However, I will take a look at some of the numbers after you view the infographic (click to enlarge).
Here is a PDF of the infographic: Download Ten_Reasons_to_Drink_Tap
When I went to Eric Harvey's site (URL on the bottom of the poster) the infographic there says that 60% of bottled water is repackaged tap water.
This site says that in 1999, the percentage was 25%. Elizabeth Royte, in her excellent book Bottlemania, says (p. 38) that in 2006 the percentage was 44%. I found the same 44% figure in a paper by Gleick and Cooley. So I believe that 50% is certainly a reasonable number and 60% does not seem outside the realm of possibility.
Royte makes a a very good point about bottled water that is derived from tap water: it's not 'just tap', as it is often filtered to the nth degree (p. 38). So to call such bottled water simply 'repackaged tap water' is somewhat disingenuous. It's generally more that just 'repackaged'.
The 17 million barrels of oil figure (Item 5) is disputed by the IBWA,which claims that the source of that figure is unclear. I examined a few PPTs in my collection; one had that same figure without any citation. But Gleick and Cooley's numbers (page 3) suggest that 17 million barrels of oil for US bottles is on target: 50 million barrels globally, and the US is one-third of that (2007 figures). If you wish to consider the total energy footprint of bottled water in the US then the amount of oil required (bottle production, shipping, etc.) increases to between 32 and 54 million barrels of oil.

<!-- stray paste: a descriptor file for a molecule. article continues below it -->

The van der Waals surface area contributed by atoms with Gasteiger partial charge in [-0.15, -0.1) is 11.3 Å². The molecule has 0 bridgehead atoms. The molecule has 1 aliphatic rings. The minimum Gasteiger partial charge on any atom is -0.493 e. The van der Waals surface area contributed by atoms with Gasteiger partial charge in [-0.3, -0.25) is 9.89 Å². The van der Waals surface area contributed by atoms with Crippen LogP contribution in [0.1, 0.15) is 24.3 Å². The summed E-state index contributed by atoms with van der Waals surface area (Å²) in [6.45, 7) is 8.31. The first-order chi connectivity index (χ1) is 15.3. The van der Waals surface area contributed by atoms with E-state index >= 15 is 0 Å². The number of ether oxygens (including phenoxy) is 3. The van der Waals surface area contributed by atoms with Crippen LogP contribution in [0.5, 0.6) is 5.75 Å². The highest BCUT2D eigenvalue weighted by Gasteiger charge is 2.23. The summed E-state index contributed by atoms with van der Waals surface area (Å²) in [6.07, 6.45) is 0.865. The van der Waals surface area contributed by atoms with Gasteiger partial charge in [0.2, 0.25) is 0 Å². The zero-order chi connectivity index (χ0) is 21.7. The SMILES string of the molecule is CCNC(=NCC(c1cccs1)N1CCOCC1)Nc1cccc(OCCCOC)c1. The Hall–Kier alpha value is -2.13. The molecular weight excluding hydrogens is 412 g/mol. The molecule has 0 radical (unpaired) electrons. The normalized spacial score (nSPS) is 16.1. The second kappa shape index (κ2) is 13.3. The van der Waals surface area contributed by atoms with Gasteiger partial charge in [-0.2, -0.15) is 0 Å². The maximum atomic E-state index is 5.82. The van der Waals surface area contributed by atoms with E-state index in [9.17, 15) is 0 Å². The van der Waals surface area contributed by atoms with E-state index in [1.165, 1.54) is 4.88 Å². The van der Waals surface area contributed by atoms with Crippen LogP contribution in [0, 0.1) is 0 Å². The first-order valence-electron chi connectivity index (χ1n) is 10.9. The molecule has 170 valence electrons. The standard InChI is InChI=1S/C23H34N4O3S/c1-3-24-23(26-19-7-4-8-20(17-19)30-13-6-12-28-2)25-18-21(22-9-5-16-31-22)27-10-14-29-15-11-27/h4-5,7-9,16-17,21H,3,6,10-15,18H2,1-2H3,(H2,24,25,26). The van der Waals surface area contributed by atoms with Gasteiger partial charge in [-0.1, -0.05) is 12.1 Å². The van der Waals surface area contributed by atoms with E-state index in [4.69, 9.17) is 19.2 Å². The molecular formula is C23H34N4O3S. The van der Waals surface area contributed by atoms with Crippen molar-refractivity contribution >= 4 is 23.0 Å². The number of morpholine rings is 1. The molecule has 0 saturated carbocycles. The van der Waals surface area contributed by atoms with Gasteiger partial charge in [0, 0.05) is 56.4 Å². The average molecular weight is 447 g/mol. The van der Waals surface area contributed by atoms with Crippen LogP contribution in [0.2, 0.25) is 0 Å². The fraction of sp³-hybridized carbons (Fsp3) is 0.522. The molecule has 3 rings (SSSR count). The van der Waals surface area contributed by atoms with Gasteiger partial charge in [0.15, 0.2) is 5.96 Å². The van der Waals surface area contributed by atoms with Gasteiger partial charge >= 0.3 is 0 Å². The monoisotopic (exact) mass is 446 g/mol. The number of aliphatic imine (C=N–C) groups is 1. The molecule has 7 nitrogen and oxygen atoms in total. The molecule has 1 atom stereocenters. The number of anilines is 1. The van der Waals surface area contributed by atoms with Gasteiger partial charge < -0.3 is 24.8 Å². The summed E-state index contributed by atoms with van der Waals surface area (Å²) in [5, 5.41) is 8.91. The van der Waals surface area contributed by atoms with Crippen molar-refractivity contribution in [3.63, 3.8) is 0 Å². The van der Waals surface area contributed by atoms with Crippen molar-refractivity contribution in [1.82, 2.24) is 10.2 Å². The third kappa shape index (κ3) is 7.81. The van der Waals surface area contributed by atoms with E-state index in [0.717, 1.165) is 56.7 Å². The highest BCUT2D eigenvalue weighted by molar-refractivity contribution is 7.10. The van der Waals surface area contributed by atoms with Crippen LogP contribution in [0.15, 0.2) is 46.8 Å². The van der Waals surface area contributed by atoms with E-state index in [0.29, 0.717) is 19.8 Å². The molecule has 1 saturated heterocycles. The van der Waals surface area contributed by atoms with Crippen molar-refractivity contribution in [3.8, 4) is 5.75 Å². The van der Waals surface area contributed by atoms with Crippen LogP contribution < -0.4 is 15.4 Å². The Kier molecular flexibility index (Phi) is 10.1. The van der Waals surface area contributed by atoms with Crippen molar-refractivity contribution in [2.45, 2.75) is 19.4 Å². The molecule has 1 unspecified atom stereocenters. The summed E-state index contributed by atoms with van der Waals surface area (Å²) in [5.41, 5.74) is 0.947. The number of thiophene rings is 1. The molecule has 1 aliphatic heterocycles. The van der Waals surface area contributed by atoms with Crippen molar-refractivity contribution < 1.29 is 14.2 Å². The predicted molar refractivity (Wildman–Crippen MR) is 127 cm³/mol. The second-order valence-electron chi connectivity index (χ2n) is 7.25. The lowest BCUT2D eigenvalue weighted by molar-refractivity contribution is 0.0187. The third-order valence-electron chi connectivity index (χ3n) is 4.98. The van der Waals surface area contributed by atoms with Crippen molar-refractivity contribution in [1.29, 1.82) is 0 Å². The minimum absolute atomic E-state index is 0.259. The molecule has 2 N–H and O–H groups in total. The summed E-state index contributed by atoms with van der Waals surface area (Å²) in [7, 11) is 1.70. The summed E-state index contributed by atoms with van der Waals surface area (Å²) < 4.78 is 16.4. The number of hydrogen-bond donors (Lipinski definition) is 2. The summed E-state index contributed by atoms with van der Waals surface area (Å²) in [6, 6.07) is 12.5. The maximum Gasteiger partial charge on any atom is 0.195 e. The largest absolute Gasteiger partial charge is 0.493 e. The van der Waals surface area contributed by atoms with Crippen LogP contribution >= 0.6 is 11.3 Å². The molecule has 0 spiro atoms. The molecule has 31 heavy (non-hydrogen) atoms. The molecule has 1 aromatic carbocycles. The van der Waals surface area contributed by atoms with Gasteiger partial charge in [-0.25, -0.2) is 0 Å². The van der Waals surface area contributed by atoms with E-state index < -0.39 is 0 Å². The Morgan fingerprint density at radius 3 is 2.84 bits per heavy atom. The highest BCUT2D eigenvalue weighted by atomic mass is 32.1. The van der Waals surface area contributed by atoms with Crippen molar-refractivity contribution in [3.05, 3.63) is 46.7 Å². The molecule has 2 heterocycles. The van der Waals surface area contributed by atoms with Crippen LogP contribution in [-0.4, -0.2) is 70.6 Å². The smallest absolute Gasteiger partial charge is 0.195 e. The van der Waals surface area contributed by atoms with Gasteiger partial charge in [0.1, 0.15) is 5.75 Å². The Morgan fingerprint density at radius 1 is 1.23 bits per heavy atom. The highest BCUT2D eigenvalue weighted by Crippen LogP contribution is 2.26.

Whew....okay, I'm done for now.
"I have been instrumental in banning bottled waer on the set. It hasn't gone well with the crew...so I replaced it with tequila." - Hugh Laurie